The blood pressure medications which were discussed so far worked on blood vessels. Central acting agents work on brain. They prevent our brain from sending signals to our nervous system to speed up the heart rate and narrow our blood vessels.
These central acting agents, also called “Adrenergic Inhibitors”, are not much in use now (as they were used once upon a time in large measures but were later found to have strong side effects) because more effective and low side effect drugs are now available in plenty. But under certain special circumstances these central acting drugs are prescribed. These special circumstances are:
- If the patient in prone to panic attacks.
- If the patient has incidence of low blood sugar.
- If the patient is going through alcohol or drug withdrawal.
The central acting agents reduce symptoms of these conditions. One type of central acting agent. “Clonidine” is available as a skin patch. Methyldopa, another central acting agent, is often recommended to pregnant women with high blood pressure, who cannot take other blood pressure drugs because of risks to themselves and the baby.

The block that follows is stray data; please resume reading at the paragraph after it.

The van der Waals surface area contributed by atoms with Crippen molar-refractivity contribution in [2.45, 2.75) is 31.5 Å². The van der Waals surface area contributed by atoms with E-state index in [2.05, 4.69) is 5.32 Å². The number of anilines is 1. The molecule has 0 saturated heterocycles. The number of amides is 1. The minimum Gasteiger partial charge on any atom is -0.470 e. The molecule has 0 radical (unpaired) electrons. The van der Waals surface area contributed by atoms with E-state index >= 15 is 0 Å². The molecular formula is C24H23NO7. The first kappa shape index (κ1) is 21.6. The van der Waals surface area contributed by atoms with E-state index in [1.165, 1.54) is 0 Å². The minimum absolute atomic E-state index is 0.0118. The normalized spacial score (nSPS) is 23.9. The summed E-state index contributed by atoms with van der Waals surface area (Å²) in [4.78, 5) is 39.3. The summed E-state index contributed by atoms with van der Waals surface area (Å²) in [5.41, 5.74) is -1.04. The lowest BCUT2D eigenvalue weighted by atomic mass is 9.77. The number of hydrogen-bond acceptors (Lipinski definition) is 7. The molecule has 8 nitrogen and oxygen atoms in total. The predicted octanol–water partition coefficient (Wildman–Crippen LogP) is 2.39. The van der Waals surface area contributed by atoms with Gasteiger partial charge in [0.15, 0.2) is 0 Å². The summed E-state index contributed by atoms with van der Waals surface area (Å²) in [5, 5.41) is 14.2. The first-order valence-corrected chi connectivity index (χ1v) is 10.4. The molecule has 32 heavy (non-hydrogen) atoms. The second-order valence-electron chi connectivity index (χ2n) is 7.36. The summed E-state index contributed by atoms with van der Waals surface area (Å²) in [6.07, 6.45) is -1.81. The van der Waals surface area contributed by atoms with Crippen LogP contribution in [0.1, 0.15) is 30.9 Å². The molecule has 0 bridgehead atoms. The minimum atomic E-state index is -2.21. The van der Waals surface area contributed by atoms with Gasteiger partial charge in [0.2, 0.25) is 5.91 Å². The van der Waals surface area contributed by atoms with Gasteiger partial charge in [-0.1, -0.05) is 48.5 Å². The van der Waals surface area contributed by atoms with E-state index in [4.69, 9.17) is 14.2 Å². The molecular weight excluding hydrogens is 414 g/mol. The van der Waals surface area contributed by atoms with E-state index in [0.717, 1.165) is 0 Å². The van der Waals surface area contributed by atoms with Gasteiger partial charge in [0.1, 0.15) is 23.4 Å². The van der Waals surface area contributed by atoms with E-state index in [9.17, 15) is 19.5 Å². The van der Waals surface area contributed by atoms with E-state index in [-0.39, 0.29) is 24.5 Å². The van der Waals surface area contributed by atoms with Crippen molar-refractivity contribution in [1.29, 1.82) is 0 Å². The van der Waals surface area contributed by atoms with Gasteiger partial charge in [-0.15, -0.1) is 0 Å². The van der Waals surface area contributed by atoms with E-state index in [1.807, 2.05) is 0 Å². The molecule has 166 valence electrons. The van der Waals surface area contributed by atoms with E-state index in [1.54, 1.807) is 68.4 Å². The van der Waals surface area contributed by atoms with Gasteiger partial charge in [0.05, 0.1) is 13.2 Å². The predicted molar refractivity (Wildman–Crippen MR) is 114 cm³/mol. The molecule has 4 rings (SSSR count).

Central Acting Agents include:
- Clonidine (Catapres, clothaltion)
- Guanabenz (Rexitence)
- Guanadrel (Hylovel)
- Guanethidine (Ismelin)
- Guanfacine (Estulic)
- Methyldopa (Alphadopa, Emdopa, Aldomet)
- Reserpine (Reserpine, Serpasil)
Side Effects and Cautions
These drugs can produce extreme fatigue, drowsiness, sedation.
They also can cause impotence, dry mouth, headaches, weight gain, impaired thinking, psychological problems like depression.
Stopping use of some central acting agents can cause the blood pressure to increase to dangerously high levels very quickly (Rebound Hypertension). If a patient wants to discontinue a central acting agent due to side effects he must gradually stop it under a doctor’s supervision.